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Bird

Aves

Birds are warm-blooded vertebrates characterized by feathers on their bodies, toothless beaked jaws, hard-shelled calcareous eggs, and a four-chambered heart with a high rate of metabolism. They are experts at flight (except flightless birds, like ostrich, penguins, and some diverse endemic species living in islands), equipped with wings, which are nothing but forelimbs modified for an aerial lifestyle. Their bones are lightweight and pneumatic, bearing air cavities connected to the lungs.

They belong to the class Aves under the tetrapod clade Archosauria, including their sister group, crocodilians. They have a worldwide distribution with an estimated population of around 11,000 known living species. They are extremely social, using tuneful songs as calls to attract potential mates or communicate with their conspecifics.

Description

Size

While the smallest living bird, the bee hummingbird, measures 6.3 cm (2.5 inches) in length and weighs less than 3 gm (about 0.1 ounces), the largest living bird, the common ostrich, stands over 9 feet (2.75 meters) tall and weighs 150 kg (330 lbs).

Body Plan

The avian skeleton is characterized by lightweight bones filled with air cavities (pneumatic bones) directly connected to the respiratory system. Their forelimbs are modified into wings by the fusion of bones, reduction of digits and claws, and inclusion of attachment points for the feathers. The hindlimbs culminate in claws and are covered with scales to help them perch on tree branches.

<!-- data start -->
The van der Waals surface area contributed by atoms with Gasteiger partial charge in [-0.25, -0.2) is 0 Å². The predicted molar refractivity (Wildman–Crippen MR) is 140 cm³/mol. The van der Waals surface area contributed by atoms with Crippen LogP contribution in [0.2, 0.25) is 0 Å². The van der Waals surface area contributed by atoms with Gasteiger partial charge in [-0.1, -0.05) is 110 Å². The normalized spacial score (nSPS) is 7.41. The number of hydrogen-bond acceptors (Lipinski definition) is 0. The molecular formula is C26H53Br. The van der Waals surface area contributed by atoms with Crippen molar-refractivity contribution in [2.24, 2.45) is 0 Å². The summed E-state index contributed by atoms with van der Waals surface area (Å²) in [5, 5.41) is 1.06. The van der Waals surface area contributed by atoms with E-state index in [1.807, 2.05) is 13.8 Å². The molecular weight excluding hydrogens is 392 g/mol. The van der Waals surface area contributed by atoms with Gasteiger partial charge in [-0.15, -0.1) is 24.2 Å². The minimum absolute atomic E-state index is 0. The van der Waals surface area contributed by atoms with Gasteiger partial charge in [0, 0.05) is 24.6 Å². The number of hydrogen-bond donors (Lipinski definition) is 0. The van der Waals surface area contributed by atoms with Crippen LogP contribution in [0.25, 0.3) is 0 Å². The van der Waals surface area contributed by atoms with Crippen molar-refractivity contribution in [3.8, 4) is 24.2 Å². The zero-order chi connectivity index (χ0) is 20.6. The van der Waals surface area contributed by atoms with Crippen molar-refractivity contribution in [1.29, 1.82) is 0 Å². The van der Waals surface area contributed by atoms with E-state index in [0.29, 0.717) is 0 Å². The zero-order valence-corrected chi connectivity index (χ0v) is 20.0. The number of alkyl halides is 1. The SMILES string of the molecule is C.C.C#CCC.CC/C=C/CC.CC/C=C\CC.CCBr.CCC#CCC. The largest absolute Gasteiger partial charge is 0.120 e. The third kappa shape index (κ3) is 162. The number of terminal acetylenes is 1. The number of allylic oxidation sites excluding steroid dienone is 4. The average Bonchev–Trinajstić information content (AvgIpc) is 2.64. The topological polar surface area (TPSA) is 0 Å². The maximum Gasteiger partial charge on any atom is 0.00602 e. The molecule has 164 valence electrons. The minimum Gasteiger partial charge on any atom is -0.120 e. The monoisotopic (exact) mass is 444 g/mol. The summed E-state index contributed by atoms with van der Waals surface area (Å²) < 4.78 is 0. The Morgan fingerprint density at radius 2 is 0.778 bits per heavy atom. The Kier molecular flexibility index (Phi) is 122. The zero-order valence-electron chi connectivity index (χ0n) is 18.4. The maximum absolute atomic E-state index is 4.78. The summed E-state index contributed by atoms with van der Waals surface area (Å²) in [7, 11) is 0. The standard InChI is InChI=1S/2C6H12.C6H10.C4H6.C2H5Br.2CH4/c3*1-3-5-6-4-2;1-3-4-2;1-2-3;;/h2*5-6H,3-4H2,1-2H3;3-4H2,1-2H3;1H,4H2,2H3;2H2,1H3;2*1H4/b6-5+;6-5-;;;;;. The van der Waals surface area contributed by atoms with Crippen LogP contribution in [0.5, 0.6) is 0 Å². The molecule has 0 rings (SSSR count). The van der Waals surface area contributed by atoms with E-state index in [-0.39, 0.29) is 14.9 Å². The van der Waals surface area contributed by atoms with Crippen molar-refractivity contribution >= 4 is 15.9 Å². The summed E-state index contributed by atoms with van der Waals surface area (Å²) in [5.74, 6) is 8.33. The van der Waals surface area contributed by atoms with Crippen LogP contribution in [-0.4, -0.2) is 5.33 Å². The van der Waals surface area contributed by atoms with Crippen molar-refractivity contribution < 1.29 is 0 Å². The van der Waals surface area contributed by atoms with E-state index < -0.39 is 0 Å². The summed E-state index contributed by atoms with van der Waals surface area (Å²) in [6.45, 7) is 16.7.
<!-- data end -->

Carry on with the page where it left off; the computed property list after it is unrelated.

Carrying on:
The skull is large in adults, and all bones are fused, leaving no visible sutures. The vertebral column is divided into cervical, thoracic, lumbar, and caudal regions, with remarkable variation in the number of vertebrae in the cervical region. They have flattened ribs that fuse to a keeled sternum, providing attachment sites for the flight muscles.

Plumage and Scales

Birds have feathers on their bodies, which are nothing but epidermal growths attached to the skin. They are present in specific skin tracts called pterylae and serve different purposes apart from flight, such as thermoregulation, camouflage, and attracting mates.

They shed their feathers annually and reacquire them through molting, though many birds may molt multiple times yearly. Ducks and geese lose all their feathers at once, temporarily becoming flightless.

Birds also have scales (homologous to those of reptiles and mammals) on specific portions of their bodies, such as the toes and metatarsus. These scales are clustered keratin, like beaks, claws, and spurs. Though non-overlapping in most birds, kingfishers and woodpeckers have overlapping scales.

Organ System

Circulatory 

Birds have a four-chambered, myogenic (muscle-driven) heart covered by a fibrous pericardial sac. The atrium and ventricle of each side are separated by atrioventricular valves that prevent blood from flowing backward. Like a mammalian heart, the avian heart wall has three layers: epicardium (outer layer), myocardium (middle layer), and endocardium (inner layer).

The sinoatrial node sets the heart’s pace, using calcium to send a depolarizing signal from the atrium through the right and left atrioventricular bundle, which leads to the contraction of the two ventricles.